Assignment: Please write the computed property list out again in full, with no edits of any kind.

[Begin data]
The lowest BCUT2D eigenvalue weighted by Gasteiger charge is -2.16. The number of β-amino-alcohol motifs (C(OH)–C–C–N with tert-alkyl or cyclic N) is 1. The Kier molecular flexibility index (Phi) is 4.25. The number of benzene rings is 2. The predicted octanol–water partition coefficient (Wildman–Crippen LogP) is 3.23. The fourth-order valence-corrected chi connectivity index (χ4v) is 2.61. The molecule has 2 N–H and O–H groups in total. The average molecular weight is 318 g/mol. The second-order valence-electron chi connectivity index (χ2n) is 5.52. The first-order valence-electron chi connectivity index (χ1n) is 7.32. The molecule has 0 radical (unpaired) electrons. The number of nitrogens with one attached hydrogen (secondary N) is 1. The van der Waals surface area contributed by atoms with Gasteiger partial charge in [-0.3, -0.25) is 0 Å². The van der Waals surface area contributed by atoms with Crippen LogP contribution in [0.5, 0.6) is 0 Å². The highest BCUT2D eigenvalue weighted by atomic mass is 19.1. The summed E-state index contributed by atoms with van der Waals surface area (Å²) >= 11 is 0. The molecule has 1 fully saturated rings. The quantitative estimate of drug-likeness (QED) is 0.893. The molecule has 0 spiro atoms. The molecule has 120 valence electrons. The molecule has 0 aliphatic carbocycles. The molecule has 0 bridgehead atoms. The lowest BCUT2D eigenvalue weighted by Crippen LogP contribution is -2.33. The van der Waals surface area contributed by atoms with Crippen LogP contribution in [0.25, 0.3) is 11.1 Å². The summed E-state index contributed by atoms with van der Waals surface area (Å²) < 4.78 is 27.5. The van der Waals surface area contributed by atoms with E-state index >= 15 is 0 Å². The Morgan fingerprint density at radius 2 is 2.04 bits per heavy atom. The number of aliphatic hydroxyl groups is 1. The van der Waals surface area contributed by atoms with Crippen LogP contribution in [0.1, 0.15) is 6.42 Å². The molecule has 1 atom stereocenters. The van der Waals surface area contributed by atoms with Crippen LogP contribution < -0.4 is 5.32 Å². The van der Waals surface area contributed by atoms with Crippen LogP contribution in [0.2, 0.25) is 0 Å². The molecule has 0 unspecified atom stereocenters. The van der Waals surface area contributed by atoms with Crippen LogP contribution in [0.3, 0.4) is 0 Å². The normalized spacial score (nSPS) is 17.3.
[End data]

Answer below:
The lowest BCUT2D eigenvalue weighted by Gasteiger charge is -2.16. The number of β-amino-alcohol motifs (C(OH)–C–C–N with tert-alkyl or cyclic N) is 1. The Kier molecular flexibility index (Phi) is 4.25. The number of benzene rings is 2. The predicted octanol–water partition coefficient (Wildman–Crippen LogP) is 3.23. The fourth-order valence-corrected chi connectivity index (χ4v) is 2.61. The molecule has 2 N–H and O–H groups in total. The average molecular weight is 318 g/mol. The second-order valence-electron chi connectivity index (χ2n) is 5.52. The first-order valence-electron chi connectivity index (χ1n) is 7.32. The molecule has 0 radical (unpaired) electrons. The number of nitrogens with one attached hydrogen (secondary N) is 1. The van der Waals surface area contributed by atoms with Gasteiger partial charge in [-0.3, -0.25) is 0 Å². The van der Waals surface area contributed by atoms with Crippen LogP contribution in [0.5, 0.6) is 0 Å². The highest BCUT2D eigenvalue weighted by atomic mass is 19.1. The summed E-state index contributed by atoms with van der Waals surface area (Å²) >= 11 is 0. The molecule has 1 fully saturated rings. The quantitative estimate of drug-likeness (QED) is 0.893. The molecule has 0 spiro atoms. The molecule has 120 valence electrons. The molecule has 0 aliphatic carbocycles. The molecule has 0 bridgehead atoms. The lowest BCUT2D eigenvalue weighted by Crippen LogP contribution is -2.33. The van der Waals surface area contributed by atoms with Crippen LogP contribution in [0.25, 0.3) is 11.1 Å². The summed E-state index contributed by atoms with van der Waals surface area (Å²) < 4.78 is 27.5. The van der Waals surface area contributed by atoms with E-state index >= 15 is 0 Å². The Morgan fingerprint density at radius 2 is 2.04 bits per heavy atom. The number of aliphatic hydroxyl groups is 1. The van der Waals surface area contributed by atoms with Crippen LogP contribution in [0.1, 0.15) is 6.42 Å². The molecule has 1 atom stereocenters. The van der Waals surface area contributed by atoms with Crippen LogP contribution < -0.4 is 5.32 Å². The van der Waals surface area contributed by atoms with Crippen LogP contribution in [0.2, 0.25) is 0 Å². The molecule has 0 unspecified atom stereocenters. The van der Waals surface area contributed by atoms with Crippen LogP contribution in [0.3, 0.4) is 0 Å². The normalized spacial score (nSPS) is 17.3.